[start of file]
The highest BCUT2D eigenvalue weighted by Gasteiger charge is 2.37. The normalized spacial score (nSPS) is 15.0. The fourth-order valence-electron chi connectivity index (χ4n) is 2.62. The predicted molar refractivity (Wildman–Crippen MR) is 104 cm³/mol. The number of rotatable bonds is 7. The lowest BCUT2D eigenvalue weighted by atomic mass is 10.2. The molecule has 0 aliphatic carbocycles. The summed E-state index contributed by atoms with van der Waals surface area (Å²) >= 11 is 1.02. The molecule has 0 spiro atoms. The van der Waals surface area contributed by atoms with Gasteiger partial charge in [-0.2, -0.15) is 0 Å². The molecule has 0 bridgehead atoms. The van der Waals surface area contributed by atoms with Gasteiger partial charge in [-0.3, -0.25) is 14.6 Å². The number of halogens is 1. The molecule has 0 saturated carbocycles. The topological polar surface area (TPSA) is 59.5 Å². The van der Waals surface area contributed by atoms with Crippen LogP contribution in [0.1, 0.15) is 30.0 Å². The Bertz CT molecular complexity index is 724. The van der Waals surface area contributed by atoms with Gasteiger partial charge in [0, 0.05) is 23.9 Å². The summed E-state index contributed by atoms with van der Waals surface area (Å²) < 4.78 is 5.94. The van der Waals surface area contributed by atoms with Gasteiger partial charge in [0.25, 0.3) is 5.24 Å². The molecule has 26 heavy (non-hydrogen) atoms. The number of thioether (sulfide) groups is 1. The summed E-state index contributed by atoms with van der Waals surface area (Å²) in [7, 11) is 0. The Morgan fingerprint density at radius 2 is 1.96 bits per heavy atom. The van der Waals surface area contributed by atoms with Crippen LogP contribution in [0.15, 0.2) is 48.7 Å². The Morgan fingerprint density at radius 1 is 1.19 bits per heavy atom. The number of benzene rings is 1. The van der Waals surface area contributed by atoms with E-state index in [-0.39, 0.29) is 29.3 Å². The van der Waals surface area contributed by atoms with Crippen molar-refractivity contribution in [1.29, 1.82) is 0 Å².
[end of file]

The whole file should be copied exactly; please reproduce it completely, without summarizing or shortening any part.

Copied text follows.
The highest BCUT2D eigenvalue weighted by Gasteiger charge is 2.37. The normalized spacial score (nSPS) is 15.0. The fourth-order valence-electron chi connectivity index (χ4n) is 2.62. The predicted molar refractivity (Wildman–Crippen MR) is 104 cm³/mol. The number of rotatable bonds is 7. The lowest BCUT2D eigenvalue weighted by atomic mass is 10.2. The molecule has 0 aliphatic carbocycles. The summed E-state index contributed by atoms with van der Waals surface area (Å²) >= 11 is 1.02. The molecule has 0 spiro atoms. The van der Waals surface area contributed by atoms with Gasteiger partial charge in [-0.2, -0.15) is 0 Å². The molecule has 0 bridgehead atoms. The van der Waals surface area contributed by atoms with Gasteiger partial charge in [-0.3, -0.25) is 14.6 Å². The number of halogens is 1. The molecule has 0 saturated carbocycles. The topological polar surface area (TPSA) is 59.5 Å². The van der Waals surface area contributed by atoms with Crippen LogP contribution in [0.1, 0.15) is 30.0 Å². The Bertz CT molecular complexity index is 724. The van der Waals surface area contributed by atoms with Gasteiger partial charge in [0, 0.05) is 23.9 Å². The summed E-state index contributed by atoms with van der Waals surface area (Å²) < 4.78 is 5.94. The van der Waals surface area contributed by atoms with Gasteiger partial charge in [0.25, 0.3) is 5.24 Å². The molecule has 26 heavy (non-hydrogen) atoms. The number of thioether (sulfide) groups is 1. The summed E-state index contributed by atoms with van der Waals surface area (Å²) in [7, 11) is 0. The Morgan fingerprint density at radius 2 is 1.96 bits per heavy atom. The van der Waals surface area contributed by atoms with Crippen LogP contribution in [0.15, 0.2) is 48.7 Å². The Morgan fingerprint density at radius 1 is 1.19 bits per heavy atom. The number of benzene rings is 1. The van der Waals surface area contributed by atoms with E-state index in [-0.39, 0.29) is 29.3 Å². The van der Waals surface area contributed by atoms with Crippen molar-refractivity contribution in [1.29, 1.82) is 0 Å².